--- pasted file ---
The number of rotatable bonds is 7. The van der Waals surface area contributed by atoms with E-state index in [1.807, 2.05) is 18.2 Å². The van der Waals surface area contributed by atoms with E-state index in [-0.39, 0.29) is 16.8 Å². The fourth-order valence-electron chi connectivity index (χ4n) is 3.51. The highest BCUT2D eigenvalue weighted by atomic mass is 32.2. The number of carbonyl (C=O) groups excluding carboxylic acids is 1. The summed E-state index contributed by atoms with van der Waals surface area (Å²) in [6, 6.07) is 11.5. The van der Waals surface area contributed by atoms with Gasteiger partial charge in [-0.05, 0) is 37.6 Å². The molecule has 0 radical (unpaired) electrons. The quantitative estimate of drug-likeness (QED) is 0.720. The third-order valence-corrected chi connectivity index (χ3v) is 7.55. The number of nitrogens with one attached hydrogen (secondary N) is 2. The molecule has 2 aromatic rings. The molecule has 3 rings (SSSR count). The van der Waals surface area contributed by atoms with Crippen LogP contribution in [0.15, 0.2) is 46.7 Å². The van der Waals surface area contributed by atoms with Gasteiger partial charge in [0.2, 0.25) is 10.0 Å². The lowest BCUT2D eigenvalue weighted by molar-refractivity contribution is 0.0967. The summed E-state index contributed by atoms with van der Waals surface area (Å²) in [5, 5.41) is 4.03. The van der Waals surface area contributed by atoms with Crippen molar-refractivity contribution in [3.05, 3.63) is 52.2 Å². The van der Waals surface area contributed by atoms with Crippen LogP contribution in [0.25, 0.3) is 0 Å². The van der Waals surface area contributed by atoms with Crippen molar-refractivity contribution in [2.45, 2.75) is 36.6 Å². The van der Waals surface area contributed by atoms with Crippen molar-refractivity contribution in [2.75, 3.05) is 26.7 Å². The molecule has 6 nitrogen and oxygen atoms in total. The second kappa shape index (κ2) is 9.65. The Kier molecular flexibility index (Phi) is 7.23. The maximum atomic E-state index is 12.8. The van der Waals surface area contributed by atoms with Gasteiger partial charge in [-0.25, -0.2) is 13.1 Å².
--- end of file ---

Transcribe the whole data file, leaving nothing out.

The number of rotatable bonds is 7. The van der Waals surface area contributed by atoms with E-state index in [1.807, 2.05) is 18.2 Å². The van der Waals surface area contributed by atoms with E-state index in [-0.39, 0.29) is 16.8 Å². The fourth-order valence-electron chi connectivity index (χ4n) is 3.51. The highest BCUT2D eigenvalue weighted by atomic mass is 32.2. The number of carbonyl (C=O) groups excluding carboxylic acids is 1. The summed E-state index contributed by atoms with van der Waals surface area (Å²) in [6, 6.07) is 11.5. The van der Waals surface area contributed by atoms with Gasteiger partial charge in [-0.05, 0) is 37.6 Å². The molecule has 0 radical (unpaired) electrons. The quantitative estimate of drug-likeness (QED) is 0.720. The third-order valence-corrected chi connectivity index (χ3v) is 7.55. The number of nitrogens with one attached hydrogen (secondary N) is 2. The molecule has 2 aromatic rings. The molecule has 3 rings (SSSR count). The van der Waals surface area contributed by atoms with Crippen LogP contribution in [0.15, 0.2) is 46.7 Å². The van der Waals surface area contributed by atoms with Gasteiger partial charge in [0.2, 0.25) is 10.0 Å². The lowest BCUT2D eigenvalue weighted by molar-refractivity contribution is 0.0967. The summed E-state index contributed by atoms with van der Waals surface area (Å²) in [5, 5.41) is 4.03. The van der Waals surface area contributed by atoms with Crippen molar-refractivity contribution in [3.05, 3.63) is 52.2 Å². The van der Waals surface area contributed by atoms with Crippen LogP contribution in [0.25, 0.3) is 0 Å². The van der Waals surface area contributed by atoms with Crippen molar-refractivity contribution in [2.45, 2.75) is 36.6 Å². The van der Waals surface area contributed by atoms with Crippen molar-refractivity contribution in [2.75, 3.05) is 26.7 Å². The molecule has 6 nitrogen and oxygen atoms in total. The second kappa shape index (κ2) is 9.65. The Kier molecular flexibility index (Phi) is 7.23. The maximum atomic E-state index is 12.8. The van der Waals surface area contributed by atoms with Gasteiger partial charge in [-0.25, -0.2) is 13.1 Å².